Sometimes a hashtag starts out as one thing and morphs into another.
Such is the case with #NoBraDay, an October 13 social-media call to ditch the bras to raise breast cancer awareness. (How the two are correlated exactly is unclear.) It also called up controversy Tuesday as titillating (forgive the pun) messages and headlines piled up on Twitter for the trending topic, leading to frustration that it was getting sexualized.
On TMZ, for example, you'll find a "Happy No Bra Day" post of Selena Gomez in a see-through shirt and a photo gallery on another site headlined #NoBraDay: 15 Celebs Who Frolick About With Their Fun Bags Freed." Then there's the Vine titled "Grandmas Celebrate #NoBraDay too...#TheyTouchedHerKnees" that shows a young guy looking at his phone and then rubbing his eyes as if to rid them of the horrifying older breasts he'd just been subjected to. And on and on it goes, in much the way you'd expect from the worldwide social-media grab bag.
I find #NoBraDay very distasteful. Please don't sexualize the disease that keeps killing my family members & that I am at high risk for.— Victoria Loye (@victoriawren) October 13, 2015
"I find #NoBraDay very distasteful," one woman tweeted. "Please don't sexualize the disease that keeps killing my family members & that I am high risk for."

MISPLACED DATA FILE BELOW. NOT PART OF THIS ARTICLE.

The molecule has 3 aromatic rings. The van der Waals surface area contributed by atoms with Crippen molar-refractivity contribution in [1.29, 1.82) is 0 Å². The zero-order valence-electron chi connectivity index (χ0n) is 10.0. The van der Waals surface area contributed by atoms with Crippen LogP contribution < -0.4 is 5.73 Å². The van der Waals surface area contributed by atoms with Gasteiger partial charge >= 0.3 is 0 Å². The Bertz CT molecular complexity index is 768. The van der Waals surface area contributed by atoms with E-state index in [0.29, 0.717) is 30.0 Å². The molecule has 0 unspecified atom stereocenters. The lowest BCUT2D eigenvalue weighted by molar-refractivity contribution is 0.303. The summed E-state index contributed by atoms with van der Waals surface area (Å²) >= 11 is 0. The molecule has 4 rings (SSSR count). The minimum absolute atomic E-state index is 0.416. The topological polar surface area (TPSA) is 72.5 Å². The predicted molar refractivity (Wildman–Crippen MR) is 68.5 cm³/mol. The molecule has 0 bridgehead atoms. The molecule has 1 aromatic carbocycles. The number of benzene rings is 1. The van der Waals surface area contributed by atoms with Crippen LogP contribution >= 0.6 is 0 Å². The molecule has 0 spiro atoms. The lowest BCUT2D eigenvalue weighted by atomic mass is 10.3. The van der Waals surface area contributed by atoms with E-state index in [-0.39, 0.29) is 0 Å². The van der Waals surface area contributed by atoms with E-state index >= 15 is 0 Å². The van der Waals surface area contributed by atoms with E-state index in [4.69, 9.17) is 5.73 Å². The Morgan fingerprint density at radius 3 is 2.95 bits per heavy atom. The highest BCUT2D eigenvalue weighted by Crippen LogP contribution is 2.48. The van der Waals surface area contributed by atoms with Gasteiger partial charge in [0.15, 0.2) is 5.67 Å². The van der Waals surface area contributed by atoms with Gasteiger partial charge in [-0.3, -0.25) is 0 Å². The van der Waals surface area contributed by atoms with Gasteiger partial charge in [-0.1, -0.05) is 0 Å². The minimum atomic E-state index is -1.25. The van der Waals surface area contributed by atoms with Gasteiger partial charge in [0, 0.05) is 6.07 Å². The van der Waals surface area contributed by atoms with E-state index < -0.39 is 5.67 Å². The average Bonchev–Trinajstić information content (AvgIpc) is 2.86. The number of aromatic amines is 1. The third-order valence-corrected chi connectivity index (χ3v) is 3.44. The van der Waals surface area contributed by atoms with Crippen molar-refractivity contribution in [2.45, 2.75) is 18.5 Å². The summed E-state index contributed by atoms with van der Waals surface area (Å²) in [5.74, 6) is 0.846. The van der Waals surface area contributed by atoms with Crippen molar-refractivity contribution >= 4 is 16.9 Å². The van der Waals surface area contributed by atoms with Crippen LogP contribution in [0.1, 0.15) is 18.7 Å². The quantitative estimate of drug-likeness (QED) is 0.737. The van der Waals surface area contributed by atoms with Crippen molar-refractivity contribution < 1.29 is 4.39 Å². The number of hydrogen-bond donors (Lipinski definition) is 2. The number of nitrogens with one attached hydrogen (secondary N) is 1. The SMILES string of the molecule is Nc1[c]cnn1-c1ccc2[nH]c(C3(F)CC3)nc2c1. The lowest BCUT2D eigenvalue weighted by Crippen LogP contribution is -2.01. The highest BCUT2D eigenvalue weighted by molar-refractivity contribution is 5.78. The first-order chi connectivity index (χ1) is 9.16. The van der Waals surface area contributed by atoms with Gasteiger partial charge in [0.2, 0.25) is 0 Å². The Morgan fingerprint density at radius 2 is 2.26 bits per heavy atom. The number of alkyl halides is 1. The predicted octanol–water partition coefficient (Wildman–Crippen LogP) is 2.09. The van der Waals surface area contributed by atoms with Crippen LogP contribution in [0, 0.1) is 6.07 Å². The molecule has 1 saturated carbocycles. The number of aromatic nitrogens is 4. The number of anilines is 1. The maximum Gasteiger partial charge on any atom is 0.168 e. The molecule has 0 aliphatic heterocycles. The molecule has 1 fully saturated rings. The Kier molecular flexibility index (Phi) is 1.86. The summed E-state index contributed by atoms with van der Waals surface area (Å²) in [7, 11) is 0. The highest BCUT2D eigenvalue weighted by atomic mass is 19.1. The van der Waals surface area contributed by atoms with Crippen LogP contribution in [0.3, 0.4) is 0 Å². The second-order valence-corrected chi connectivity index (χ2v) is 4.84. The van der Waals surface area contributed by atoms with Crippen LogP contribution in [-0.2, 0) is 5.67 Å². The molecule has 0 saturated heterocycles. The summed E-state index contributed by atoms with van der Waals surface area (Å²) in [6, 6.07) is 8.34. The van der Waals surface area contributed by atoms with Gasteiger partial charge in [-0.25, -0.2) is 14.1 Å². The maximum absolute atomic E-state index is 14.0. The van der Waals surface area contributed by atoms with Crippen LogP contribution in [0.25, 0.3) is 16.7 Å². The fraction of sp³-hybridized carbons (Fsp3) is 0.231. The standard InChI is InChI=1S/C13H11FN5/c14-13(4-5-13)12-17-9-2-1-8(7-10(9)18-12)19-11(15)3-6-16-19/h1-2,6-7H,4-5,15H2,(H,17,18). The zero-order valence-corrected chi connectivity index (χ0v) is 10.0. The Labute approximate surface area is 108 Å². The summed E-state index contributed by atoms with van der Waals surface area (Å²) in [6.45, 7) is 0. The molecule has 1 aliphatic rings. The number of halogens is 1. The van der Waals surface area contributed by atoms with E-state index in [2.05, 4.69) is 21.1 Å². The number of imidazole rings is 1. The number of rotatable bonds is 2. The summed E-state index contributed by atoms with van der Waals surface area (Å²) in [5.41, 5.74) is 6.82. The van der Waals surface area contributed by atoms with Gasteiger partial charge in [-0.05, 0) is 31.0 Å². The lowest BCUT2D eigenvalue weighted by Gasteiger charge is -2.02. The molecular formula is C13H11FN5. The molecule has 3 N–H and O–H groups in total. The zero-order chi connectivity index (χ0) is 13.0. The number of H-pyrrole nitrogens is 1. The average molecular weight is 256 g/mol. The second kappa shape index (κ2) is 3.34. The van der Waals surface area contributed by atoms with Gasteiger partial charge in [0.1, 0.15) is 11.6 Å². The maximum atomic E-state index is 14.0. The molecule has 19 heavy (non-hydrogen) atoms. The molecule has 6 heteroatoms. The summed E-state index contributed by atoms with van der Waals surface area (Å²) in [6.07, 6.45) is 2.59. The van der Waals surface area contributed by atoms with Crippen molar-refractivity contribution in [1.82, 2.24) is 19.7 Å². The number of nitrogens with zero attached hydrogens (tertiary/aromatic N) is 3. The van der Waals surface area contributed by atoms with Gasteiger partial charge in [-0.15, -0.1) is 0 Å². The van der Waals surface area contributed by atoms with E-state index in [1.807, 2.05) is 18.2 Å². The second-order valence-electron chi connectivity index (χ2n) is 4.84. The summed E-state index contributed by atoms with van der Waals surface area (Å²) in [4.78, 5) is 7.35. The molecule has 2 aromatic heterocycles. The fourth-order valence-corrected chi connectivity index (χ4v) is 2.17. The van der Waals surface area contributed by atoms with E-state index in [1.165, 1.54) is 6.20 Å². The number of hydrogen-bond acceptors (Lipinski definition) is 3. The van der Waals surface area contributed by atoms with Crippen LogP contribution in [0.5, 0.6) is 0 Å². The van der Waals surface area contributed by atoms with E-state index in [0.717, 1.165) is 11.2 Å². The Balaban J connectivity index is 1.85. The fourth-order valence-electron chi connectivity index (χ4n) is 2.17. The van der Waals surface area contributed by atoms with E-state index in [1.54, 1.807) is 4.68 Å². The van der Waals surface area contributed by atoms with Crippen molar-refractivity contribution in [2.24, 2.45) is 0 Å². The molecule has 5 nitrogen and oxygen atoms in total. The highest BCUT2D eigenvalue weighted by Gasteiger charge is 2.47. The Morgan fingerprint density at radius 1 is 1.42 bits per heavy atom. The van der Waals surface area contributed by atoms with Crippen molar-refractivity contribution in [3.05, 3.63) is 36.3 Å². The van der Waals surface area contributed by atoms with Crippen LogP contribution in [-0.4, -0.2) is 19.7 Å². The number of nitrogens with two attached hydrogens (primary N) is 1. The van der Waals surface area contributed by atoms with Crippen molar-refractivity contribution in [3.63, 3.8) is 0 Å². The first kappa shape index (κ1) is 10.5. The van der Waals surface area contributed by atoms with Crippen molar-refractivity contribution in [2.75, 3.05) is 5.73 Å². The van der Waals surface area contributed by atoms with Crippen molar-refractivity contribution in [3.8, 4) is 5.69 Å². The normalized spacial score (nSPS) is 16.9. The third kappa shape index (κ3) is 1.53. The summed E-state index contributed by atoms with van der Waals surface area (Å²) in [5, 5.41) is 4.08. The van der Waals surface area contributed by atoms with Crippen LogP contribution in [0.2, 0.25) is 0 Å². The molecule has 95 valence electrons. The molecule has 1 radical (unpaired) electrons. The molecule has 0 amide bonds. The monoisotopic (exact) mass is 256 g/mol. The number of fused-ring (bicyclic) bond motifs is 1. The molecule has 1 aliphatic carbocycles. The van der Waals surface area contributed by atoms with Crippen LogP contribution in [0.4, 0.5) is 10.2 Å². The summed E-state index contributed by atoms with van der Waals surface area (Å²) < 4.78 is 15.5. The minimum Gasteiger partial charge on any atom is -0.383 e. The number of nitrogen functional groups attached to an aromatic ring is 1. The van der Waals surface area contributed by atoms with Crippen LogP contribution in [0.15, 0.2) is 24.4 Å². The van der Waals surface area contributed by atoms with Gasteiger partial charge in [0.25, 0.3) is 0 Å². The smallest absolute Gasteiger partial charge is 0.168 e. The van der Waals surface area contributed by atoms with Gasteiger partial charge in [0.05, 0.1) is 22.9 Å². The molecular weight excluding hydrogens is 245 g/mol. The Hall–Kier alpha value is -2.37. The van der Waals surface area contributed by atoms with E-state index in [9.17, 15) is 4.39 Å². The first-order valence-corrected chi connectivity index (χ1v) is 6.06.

Tweeted another: "Ladies, let's make sure to post a selfie sans bra so men can sexualize a disease that can potentially kill you!"
It's unclear who started the #NoBraDay campaign, timed to take place during Breast Cancer Awareness Month, but some reports say breast cancer activists created it in October 2011. A No Bra Day Facebook page with just over 2,700 likes dates back to 2012. "Wear No Bra Oct 13th," reads a short description on that page. There's also a Twitter account with the handle @NoBraDay, which has just over 6,000 followers and curiously, given the supposed motive behind the cause, tweeted and retweeted a couple of buxom-chest shots.
Breast cancer: the one disease where "raising awareness" is always much more popular than finding a cure. I wonder why. #NoBraDay— Robin (@caulkthewagon) October 13, 2015
So how much is #NoBraDay doing to contribute to awareness? It's hard to say.
"It's an 'Awareness Day' that's not even real, that's not raising awareness, certainly isn't raising money, and may even be embarrassing the charities that it is mistakenly being linked to," Louise Ridley, an assistant news editor at Huffington Post UK, wrote on that site in a post Tuesday titled "Why I Will Not Be Supporting the Giant Internet Hoax That Is '#NoBraDay.'"
Instagram has plenty of #nobraday posts of shirtless women, men and monkeys. An informal scan of tweets containing the #NoBraDay hashtag reveals more tweets about celebrity boobs and how comfortable it is to run around without a bra than those about victims or where to send donations. But there are tweets with reminders to get regular mammograms and others expressing respect for courageous survivors and powerful pictures of women with double-mastectomy scars.
One of many tweets containing such images reads: "Spread love and appreciation for some of the beautiful faces of breast cancer survivors. #nobraday"
In the end, one hopes those pictures have more impact than any braless celeb could.